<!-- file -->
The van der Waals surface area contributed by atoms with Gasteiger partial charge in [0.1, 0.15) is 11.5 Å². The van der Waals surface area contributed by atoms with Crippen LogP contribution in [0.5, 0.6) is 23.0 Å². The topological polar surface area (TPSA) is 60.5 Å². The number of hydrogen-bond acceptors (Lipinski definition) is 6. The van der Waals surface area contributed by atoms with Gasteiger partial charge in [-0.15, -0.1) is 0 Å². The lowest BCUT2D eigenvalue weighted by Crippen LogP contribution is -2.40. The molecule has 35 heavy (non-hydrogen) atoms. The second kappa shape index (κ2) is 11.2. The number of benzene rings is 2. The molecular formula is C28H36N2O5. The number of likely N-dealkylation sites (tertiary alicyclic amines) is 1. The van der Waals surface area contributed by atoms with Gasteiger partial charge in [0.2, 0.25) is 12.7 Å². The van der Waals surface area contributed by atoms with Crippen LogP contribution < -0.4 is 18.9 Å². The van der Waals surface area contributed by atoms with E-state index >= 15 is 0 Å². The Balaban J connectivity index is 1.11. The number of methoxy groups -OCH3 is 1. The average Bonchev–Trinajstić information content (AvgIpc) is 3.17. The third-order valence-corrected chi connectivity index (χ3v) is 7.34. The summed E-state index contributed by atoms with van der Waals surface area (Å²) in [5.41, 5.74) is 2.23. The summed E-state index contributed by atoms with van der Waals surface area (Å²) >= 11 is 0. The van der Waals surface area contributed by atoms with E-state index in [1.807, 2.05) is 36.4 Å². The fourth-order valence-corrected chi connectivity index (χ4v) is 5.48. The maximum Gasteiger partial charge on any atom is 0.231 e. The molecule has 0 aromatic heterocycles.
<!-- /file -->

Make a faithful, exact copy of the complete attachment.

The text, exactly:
The van der Waals surface area contributed by atoms with Gasteiger partial charge in [0.1, 0.15) is 11.5 Å². The van der Waals surface area contributed by atoms with Crippen LogP contribution in [0.5, 0.6) is 23.0 Å². The topological polar surface area (TPSA) is 60.5 Å². The number of hydrogen-bond acceptors (Lipinski definition) is 6. The van der Waals surface area contributed by atoms with Gasteiger partial charge in [-0.15, -0.1) is 0 Å². The lowest BCUT2D eigenvalue weighted by Crippen LogP contribution is -2.40. The molecule has 35 heavy (non-hydrogen) atoms. The second kappa shape index (κ2) is 11.2. The number of benzene rings is 2. The molecular formula is C28H36N2O5. The number of likely N-dealkylation sites (tertiary alicyclic amines) is 1. The van der Waals surface area contributed by atoms with Gasteiger partial charge in [0.2, 0.25) is 12.7 Å². The van der Waals surface area contributed by atoms with Crippen LogP contribution < -0.4 is 18.9 Å². The van der Waals surface area contributed by atoms with E-state index >= 15 is 0 Å². The Balaban J connectivity index is 1.11. The number of methoxy groups -OCH3 is 1. The average Bonchev–Trinajstić information content (AvgIpc) is 3.17. The third-order valence-corrected chi connectivity index (χ3v) is 7.34. The summed E-state index contributed by atoms with van der Waals surface area (Å²) in [5.41, 5.74) is 2.23. The summed E-state index contributed by atoms with van der Waals surface area (Å²) >= 11 is 0. The van der Waals surface area contributed by atoms with E-state index in [1.807, 2.05) is 36.4 Å². The fourth-order valence-corrected chi connectivity index (χ4v) is 5.48. The maximum Gasteiger partial charge on any atom is 0.231 e. The molecule has 0 aromatic heterocycles.